I've always been interested in games and gender. (In fact, my original impetus for getting into game design was wondering how to get more women and girls to be playful with technology!) I've been loosely following the research on this topic, and it seems to fall into two distinct camps. The more superficial approach talks about boobs, guns and male/female character ratios - not unimportant issues, but not ones that get at the heart of the differences between male and female play. A more thoughtful approach talks about women's lives and how games fit into them. For example, women tend to have less free time than men do (don't get me started on gender differences in work hours and housework!), which is part of why women don't play as many large-scale games. I'm wondering, though, whether there's a third approach - one that looks at how women feel about play, and about whether they are socialized to play and culturally permitted to play. Does anyone know about research on gender differences in beliefs and attitudes about play? I think it would be useful to look at media portrayals of women and men playing, as well as observations and interviews of women and men at different points in their lives, but before I get too into this, I'd like to read about what's out there.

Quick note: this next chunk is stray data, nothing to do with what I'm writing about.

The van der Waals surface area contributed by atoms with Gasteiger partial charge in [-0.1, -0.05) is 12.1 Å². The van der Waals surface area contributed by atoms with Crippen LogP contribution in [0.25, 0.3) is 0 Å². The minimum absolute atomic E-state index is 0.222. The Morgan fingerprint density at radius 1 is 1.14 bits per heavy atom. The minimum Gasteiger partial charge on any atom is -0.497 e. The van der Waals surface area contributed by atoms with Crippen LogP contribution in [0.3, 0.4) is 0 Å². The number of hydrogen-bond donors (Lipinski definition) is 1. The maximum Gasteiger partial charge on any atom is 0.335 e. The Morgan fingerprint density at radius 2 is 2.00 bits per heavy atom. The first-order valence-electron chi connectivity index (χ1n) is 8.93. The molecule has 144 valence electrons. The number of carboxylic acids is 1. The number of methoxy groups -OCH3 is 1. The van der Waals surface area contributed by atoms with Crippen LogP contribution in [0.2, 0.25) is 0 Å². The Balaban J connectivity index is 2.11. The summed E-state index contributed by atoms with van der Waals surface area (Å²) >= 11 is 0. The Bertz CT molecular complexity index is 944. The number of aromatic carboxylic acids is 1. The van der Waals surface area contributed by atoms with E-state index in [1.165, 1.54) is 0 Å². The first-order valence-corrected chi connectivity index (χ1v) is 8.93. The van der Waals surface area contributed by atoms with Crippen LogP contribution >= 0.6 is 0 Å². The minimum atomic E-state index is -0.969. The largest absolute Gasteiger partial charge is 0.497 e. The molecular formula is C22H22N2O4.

FYI, folks, I think that within the next month or so I will be starting a research blog for relevant links, random thoughts like these, and reports on progress. I'll post when it's up, and maybe I'll see some of y'all over there? I'll continue to post personal stuff on here, of course - I don't think I can live without my friends-locking. :)